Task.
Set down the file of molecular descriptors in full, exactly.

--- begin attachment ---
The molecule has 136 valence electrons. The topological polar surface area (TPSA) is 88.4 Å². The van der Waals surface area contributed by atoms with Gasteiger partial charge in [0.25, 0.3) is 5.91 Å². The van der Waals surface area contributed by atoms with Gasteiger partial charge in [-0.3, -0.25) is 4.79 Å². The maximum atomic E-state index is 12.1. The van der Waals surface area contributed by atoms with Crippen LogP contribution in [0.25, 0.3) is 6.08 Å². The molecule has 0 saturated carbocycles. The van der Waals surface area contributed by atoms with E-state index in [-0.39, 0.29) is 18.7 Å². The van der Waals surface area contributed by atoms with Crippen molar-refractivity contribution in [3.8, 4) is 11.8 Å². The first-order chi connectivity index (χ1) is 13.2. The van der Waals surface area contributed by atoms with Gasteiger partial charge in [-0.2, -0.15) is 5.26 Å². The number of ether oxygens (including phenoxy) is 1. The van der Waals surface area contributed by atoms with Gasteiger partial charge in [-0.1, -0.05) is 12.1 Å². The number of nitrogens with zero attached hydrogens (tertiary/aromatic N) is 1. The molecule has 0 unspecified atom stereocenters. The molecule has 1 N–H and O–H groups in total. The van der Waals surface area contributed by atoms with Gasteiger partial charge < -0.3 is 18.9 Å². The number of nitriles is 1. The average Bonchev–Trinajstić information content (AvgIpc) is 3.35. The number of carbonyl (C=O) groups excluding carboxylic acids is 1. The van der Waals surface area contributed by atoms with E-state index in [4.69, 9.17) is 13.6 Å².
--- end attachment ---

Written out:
The molecule has 136 valence electrons. The topological polar surface area (TPSA) is 88.4 Å². The van der Waals surface area contributed by atoms with Gasteiger partial charge in [0.25, 0.3) is 5.91 Å². The van der Waals surface area contributed by atoms with Gasteiger partial charge in [-0.3, -0.25) is 4.79 Å². The maximum atomic E-state index is 12.1. The van der Waals surface area contributed by atoms with Crippen LogP contribution in [0.25, 0.3) is 6.08 Å². The molecule has 0 saturated carbocycles. The van der Waals surface area contributed by atoms with E-state index in [-0.39, 0.29) is 18.7 Å². The van der Waals surface area contributed by atoms with Crippen molar-refractivity contribution in [3.8, 4) is 11.8 Å². The first-order chi connectivity index (χ1) is 13.2. The van der Waals surface area contributed by atoms with Gasteiger partial charge in [-0.2, -0.15) is 5.26 Å². The number of ether oxygens (including phenoxy) is 1. The van der Waals surface area contributed by atoms with Gasteiger partial charge in [-0.1, -0.05) is 12.1 Å². The number of nitrogens with zero attached hydrogens (tertiary/aromatic N) is 1. The molecule has 0 unspecified atom stereocenters. The molecule has 1 N–H and O–H groups in total. The van der Waals surface area contributed by atoms with Gasteiger partial charge < -0.3 is 18.9 Å². The number of nitriles is 1. The average Bonchev–Trinajstić information content (AvgIpc) is 3.35. The number of carbonyl (C=O) groups excluding carboxylic acids is 1. The van der Waals surface area contributed by atoms with E-state index in [4.69, 9.17) is 13.6 Å².